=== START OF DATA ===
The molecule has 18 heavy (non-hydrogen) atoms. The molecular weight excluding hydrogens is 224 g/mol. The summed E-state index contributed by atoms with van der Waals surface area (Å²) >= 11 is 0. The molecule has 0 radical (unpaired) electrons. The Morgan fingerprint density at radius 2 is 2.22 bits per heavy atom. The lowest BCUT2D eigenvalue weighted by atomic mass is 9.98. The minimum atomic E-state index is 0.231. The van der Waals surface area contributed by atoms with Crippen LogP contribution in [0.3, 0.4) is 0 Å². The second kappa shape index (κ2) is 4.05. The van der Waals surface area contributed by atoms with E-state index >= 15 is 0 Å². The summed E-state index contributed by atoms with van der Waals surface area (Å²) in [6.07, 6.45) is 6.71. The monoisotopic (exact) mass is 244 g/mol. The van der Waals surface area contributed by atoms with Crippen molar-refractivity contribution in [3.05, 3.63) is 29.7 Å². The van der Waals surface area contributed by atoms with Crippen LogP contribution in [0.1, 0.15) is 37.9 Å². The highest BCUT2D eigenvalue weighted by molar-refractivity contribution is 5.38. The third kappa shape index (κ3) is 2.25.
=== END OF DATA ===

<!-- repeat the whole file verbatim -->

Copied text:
The molecule has 18 heavy (non-hydrogen) atoms. The molecular weight excluding hydrogens is 224 g/mol. The summed E-state index contributed by atoms with van der Waals surface area (Å²) >= 11 is 0. The molecule has 0 radical (unpaired) electrons. The Morgan fingerprint density at radius 2 is 2.22 bits per heavy atom. The lowest BCUT2D eigenvalue weighted by atomic mass is 9.98. The minimum atomic E-state index is 0.231. The van der Waals surface area contributed by atoms with Crippen LogP contribution in [0.3, 0.4) is 0 Å². The second kappa shape index (κ2) is 4.05. The van der Waals surface area contributed by atoms with E-state index >= 15 is 0 Å². The summed E-state index contributed by atoms with van der Waals surface area (Å²) in [6.07, 6.45) is 6.71. The monoisotopic (exact) mass is 244 g/mol. The van der Waals surface area contributed by atoms with Crippen molar-refractivity contribution in [3.05, 3.63) is 29.7 Å². The van der Waals surface area contributed by atoms with Crippen LogP contribution in [0.1, 0.15) is 37.9 Å². The highest BCUT2D eigenvalue weighted by molar-refractivity contribution is 5.38. The third kappa shape index (κ3) is 2.25.